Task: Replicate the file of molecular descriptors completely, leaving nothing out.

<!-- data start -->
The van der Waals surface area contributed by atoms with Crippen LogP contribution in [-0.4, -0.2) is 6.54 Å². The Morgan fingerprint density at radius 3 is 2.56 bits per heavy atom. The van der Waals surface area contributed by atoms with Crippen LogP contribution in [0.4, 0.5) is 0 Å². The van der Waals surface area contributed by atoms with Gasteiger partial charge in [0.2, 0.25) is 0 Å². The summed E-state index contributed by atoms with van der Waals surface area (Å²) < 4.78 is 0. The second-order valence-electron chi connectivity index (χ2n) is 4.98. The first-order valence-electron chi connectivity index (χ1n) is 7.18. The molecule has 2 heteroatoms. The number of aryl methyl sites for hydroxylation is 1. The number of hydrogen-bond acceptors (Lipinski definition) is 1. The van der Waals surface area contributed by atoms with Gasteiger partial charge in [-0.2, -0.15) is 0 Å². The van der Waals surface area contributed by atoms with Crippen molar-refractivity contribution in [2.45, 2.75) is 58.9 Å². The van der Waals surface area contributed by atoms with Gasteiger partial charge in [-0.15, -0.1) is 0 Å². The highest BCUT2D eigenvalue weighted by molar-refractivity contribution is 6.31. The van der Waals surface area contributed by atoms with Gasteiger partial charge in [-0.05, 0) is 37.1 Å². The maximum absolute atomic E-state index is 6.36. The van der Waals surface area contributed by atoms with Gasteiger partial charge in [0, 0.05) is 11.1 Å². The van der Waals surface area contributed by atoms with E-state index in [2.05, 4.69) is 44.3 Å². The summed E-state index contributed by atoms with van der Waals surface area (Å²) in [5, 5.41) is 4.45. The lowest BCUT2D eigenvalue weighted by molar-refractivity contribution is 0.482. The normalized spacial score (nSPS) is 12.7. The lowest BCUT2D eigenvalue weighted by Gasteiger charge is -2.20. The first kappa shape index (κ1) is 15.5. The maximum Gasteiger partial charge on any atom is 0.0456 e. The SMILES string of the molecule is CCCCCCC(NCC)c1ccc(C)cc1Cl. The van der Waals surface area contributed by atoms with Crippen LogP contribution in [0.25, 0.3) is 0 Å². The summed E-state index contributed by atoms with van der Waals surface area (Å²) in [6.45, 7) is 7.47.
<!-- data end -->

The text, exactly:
The van der Waals surface area contributed by atoms with Crippen LogP contribution in [-0.4, -0.2) is 6.54 Å². The Morgan fingerprint density at radius 3 is 2.56 bits per heavy atom. The van der Waals surface area contributed by atoms with Crippen LogP contribution in [0.4, 0.5) is 0 Å². The van der Waals surface area contributed by atoms with Gasteiger partial charge in [0.2, 0.25) is 0 Å². The summed E-state index contributed by atoms with van der Waals surface area (Å²) < 4.78 is 0. The second-order valence-electron chi connectivity index (χ2n) is 4.98. The first-order valence-electron chi connectivity index (χ1n) is 7.18. The molecule has 2 heteroatoms. The number of aryl methyl sites for hydroxylation is 1. The number of hydrogen-bond acceptors (Lipinski definition) is 1. The van der Waals surface area contributed by atoms with Gasteiger partial charge in [-0.2, -0.15) is 0 Å². The van der Waals surface area contributed by atoms with Crippen molar-refractivity contribution in [2.45, 2.75) is 58.9 Å². The van der Waals surface area contributed by atoms with Gasteiger partial charge in [-0.15, -0.1) is 0 Å². The highest BCUT2D eigenvalue weighted by molar-refractivity contribution is 6.31. The van der Waals surface area contributed by atoms with Gasteiger partial charge in [-0.05, 0) is 37.1 Å². The maximum absolute atomic E-state index is 6.36. The van der Waals surface area contributed by atoms with Gasteiger partial charge in [0, 0.05) is 11.1 Å². The van der Waals surface area contributed by atoms with E-state index in [2.05, 4.69) is 44.3 Å². The summed E-state index contributed by atoms with van der Waals surface area (Å²) in [5, 5.41) is 4.45. The lowest BCUT2D eigenvalue weighted by molar-refractivity contribution is 0.482. The normalized spacial score (nSPS) is 12.7. The lowest BCUT2D eigenvalue weighted by Gasteiger charge is -2.20. The first kappa shape index (κ1) is 15.5. The maximum Gasteiger partial charge on any atom is 0.0456 e. The SMILES string of the molecule is CCCCCCC(NCC)c1ccc(C)cc1Cl. The van der Waals surface area contributed by atoms with Crippen LogP contribution in [0.25, 0.3) is 0 Å². The summed E-state index contributed by atoms with van der Waals surface area (Å²) in [6.45, 7) is 7.47.